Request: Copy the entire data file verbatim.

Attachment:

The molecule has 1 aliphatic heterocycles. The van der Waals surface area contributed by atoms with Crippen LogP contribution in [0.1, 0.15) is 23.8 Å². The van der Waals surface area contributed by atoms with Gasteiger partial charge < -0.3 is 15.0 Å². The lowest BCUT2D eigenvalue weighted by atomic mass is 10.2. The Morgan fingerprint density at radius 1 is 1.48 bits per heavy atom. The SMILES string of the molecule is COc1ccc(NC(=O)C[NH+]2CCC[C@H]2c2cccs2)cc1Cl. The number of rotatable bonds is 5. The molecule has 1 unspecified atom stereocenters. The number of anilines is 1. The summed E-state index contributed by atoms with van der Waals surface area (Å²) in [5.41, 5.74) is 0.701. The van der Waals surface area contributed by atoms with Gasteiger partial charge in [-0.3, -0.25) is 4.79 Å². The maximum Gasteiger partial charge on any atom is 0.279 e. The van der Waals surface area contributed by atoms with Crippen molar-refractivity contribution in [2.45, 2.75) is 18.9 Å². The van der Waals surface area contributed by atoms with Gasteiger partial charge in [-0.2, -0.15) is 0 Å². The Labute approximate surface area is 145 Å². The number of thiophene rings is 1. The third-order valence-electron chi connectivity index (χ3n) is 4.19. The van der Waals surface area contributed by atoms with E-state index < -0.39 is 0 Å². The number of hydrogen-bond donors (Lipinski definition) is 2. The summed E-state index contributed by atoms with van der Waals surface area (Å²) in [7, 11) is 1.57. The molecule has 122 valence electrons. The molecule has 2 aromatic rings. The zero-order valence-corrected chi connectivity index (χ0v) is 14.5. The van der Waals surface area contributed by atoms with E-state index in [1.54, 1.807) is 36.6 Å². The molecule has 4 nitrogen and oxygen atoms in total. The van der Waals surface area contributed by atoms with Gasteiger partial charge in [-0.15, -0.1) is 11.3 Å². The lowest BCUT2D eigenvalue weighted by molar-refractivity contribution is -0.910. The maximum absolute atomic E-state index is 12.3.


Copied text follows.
The molecule has 1 aliphatic heterocycles. The van der Waals surface area contributed by atoms with Crippen LogP contribution in [0.1, 0.15) is 23.8 Å². The van der Waals surface area contributed by atoms with Gasteiger partial charge < -0.3 is 15.0 Å². The lowest BCUT2D eigenvalue weighted by atomic mass is 10.2. The Morgan fingerprint density at radius 1 is 1.48 bits per heavy atom. The SMILES string of the molecule is COc1ccc(NC(=O)C[NH+]2CCC[C@H]2c2cccs2)cc1Cl. The number of rotatable bonds is 5. The molecule has 1 unspecified atom stereocenters. The number of anilines is 1. The summed E-state index contributed by atoms with van der Waals surface area (Å²) in [5.41, 5.74) is 0.701. The van der Waals surface area contributed by atoms with Gasteiger partial charge in [-0.3, -0.25) is 4.79 Å². The maximum Gasteiger partial charge on any atom is 0.279 e. The van der Waals surface area contributed by atoms with Crippen molar-refractivity contribution in [2.45, 2.75) is 18.9 Å². The van der Waals surface area contributed by atoms with Gasteiger partial charge in [-0.2, -0.15) is 0 Å². The Labute approximate surface area is 145 Å². The number of thiophene rings is 1. The third-order valence-electron chi connectivity index (χ3n) is 4.19. The van der Waals surface area contributed by atoms with E-state index < -0.39 is 0 Å². The number of hydrogen-bond donors (Lipinski definition) is 2. The summed E-state index contributed by atoms with van der Waals surface area (Å²) in [7, 11) is 1.57. The molecule has 122 valence electrons. The molecule has 2 aromatic rings. The zero-order valence-corrected chi connectivity index (χ0v) is 14.5. The van der Waals surface area contributed by atoms with E-state index in [1.54, 1.807) is 36.6 Å². The molecule has 4 nitrogen and oxygen atoms in total. The van der Waals surface area contributed by atoms with Gasteiger partial charge in [-0.15, -0.1) is 11.3 Å². The lowest BCUT2D eigenvalue weighted by molar-refractivity contribution is -0.910. The maximum absolute atomic E-state index is 12.3.